Euro Pound Exchange Rate Report – 17th May 2010
May 17, 2010 Leave a comment
Last week we witnessed a volatile week for the GBP/EUR pairing with a massive 4.1% difference between the high point and low point of the week, in monetary terms this would mean a huge difference of £8,200 on a £200,000 trade. The high point of 1.18370 was one of the highest seen since June of last year and represented some excellent buying opportunities.
Confusion and unrest seem to have gripped the Eurozone following Nicolas Sarkozy’s statement at a Brussels summit of EU leaders on Friday that unless drastic measures were taken France would pull out of the Euro. Share prices dropped across Europe and the Euro has slid to an 18-month low against the Dollar on fears that the Eurozone bailout of Greece will fail. Reports have surfaced that French president Nicolas Sarkozy threatened to pull his country out of the single currency altogether to force Germany to agree to the rescue plan. Sarkozy reportedly demanded “a compromise from everyone to support Greece … or France would reconsider its position in the Euro,”. This obliged Angela Merkel to bend and reach an agreement. As if this didn’t put the Euro under enough strain, the panic selling was stoked by news that Spain’s underlying inflation rate turned negative in April for the first time on record, adding to fears that the country is facing a cash crunch.
All of these factors have put the Euro under a considerable amount of pressure and it is fair to say that it has never looked quite so fragile, potentially we could see the Euro continue to depreciate further. If you are looking to buy or sell Euros it would be prudent to contact your Currency Broker and ensure your trade is executed at the most profitable time in accordance with your requirements.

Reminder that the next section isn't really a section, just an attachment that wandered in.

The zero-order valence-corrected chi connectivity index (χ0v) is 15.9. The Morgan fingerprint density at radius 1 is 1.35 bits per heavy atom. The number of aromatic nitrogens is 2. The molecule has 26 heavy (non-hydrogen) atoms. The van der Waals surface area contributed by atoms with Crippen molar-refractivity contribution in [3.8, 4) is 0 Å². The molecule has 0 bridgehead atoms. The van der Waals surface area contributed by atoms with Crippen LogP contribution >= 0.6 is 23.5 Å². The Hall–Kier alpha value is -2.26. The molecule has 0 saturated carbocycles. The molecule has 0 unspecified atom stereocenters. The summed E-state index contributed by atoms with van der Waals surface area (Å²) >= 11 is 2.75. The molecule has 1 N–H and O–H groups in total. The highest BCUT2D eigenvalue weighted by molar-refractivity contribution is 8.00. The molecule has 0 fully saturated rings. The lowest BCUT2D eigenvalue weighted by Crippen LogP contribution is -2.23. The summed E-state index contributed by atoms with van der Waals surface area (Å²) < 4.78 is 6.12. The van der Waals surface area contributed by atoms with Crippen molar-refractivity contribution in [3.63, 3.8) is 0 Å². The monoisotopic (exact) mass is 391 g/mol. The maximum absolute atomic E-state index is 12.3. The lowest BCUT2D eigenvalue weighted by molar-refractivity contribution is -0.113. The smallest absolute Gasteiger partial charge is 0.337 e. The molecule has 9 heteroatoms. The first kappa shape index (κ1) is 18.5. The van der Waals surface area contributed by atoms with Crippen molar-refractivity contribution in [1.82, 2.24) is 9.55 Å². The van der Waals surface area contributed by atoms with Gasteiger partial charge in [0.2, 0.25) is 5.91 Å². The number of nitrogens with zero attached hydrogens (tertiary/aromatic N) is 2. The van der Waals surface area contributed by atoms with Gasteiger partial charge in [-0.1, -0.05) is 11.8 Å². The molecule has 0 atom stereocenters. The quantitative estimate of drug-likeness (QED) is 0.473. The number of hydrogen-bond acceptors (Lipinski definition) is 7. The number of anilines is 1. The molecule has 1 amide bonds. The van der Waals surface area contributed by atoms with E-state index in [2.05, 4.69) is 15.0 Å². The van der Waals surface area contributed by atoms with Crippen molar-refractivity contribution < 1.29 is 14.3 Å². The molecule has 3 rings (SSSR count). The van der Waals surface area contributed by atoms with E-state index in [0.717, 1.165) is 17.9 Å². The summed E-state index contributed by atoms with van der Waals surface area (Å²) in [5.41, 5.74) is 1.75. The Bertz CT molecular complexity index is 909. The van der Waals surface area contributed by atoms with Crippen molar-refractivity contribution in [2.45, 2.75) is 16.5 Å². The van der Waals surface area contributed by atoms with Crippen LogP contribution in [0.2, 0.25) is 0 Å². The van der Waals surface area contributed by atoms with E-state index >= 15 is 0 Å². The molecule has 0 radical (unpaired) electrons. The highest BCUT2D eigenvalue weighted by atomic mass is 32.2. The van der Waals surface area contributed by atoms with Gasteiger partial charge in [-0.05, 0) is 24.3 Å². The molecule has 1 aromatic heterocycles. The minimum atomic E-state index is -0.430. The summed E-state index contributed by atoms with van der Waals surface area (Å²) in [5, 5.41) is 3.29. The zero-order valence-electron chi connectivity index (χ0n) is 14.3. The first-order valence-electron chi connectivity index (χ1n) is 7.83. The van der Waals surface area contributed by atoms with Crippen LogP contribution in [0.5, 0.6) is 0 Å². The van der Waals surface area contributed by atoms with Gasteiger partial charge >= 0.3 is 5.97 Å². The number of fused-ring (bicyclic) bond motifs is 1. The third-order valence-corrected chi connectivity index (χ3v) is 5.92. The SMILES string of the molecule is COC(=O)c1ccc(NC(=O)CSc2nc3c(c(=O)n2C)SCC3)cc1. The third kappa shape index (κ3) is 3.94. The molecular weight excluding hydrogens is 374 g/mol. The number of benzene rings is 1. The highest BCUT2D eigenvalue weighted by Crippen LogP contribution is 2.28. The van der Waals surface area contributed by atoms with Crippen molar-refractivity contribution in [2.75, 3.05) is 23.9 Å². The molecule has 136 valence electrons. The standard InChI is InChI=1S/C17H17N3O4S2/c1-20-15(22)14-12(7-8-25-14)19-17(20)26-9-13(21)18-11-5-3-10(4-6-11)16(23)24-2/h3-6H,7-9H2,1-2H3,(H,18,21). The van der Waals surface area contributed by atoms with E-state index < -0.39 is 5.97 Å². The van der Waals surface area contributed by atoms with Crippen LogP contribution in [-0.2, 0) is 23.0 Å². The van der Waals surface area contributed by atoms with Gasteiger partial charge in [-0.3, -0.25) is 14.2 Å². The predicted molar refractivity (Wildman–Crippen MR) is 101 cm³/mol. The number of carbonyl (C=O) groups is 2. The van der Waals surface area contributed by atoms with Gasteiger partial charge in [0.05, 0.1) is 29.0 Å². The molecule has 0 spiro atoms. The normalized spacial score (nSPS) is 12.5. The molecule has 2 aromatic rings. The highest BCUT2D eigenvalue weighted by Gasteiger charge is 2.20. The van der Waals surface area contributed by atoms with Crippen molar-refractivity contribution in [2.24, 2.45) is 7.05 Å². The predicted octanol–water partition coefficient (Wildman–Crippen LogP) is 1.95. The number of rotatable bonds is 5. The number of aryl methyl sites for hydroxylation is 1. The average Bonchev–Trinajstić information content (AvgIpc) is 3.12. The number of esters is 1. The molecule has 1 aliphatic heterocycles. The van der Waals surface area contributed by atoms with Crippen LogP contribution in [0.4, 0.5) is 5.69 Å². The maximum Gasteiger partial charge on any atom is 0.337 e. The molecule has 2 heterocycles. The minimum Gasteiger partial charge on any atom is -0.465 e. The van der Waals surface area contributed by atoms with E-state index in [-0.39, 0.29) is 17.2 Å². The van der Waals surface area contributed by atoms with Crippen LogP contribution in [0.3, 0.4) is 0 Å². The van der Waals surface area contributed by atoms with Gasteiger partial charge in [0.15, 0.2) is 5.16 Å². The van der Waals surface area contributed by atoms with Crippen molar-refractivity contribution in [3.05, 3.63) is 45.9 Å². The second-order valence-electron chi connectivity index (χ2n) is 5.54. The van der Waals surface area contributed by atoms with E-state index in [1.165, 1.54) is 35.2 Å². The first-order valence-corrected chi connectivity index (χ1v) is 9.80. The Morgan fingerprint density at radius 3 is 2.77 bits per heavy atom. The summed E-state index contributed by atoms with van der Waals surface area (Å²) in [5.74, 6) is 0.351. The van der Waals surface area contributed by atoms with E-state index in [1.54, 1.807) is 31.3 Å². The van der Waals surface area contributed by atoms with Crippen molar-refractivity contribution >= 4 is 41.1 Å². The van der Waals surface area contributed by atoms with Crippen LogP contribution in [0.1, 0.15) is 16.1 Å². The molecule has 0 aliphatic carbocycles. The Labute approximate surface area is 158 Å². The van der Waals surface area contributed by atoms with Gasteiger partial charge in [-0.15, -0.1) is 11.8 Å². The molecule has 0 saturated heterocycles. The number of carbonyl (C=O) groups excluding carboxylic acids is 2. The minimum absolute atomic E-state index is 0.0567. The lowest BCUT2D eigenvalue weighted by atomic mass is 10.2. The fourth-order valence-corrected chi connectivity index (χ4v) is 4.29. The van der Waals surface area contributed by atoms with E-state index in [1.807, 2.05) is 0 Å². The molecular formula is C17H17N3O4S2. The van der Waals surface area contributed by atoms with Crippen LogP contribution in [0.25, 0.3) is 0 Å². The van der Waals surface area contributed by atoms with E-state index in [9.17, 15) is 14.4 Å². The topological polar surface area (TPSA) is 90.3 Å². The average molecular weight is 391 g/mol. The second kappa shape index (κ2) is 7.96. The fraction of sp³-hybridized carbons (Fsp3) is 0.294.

Monday saw the release of The Bank of England Interest Rate decision, this was largely ineffective as it remained at 0.5%, meaning it had little to no effect on investor confidence And therefore the currency markets.
Wednesday saw the release of the UK Jobless Claims Change, Jobless Claims fell less than expected in April as the Claimant Count dipped to 4.7%; Unemployment remained at 8%. Once again this had little effect on the markets. The same however, cannot be said of Bank of England Governor Mervyn King’s statements during the central bank’s quarterly Inflation Report. King has persisted with his view that a weak Pound is good for the UK economy, and his huge influence inevitably caused the Pound to depreciate in strength slightly as investor confidence was shaken. Similarly, New Business Secretary Vince Cable’s planned reform of the UK banking sector has dented investor confidence also, and as a result, put Sterling under pressure on Wednesday, encouraging the decline against the Euro down to 1.165.
The pessimistic view of investors is likely to continue in the short term as the new UK government begin to put in place the necessary changes to claw back some ground against the nation’s economic deficit. This means now would be an ideal time to lock in a rate with a Currency Broker by way of a forward contract, of which your account manager will be able to navigate you through the process of placing a forward option to protect against further Sterling depreciation.
If you have yet to open a trading facility to gain access to commercial rates of exchange click here to open a currency exchange account today.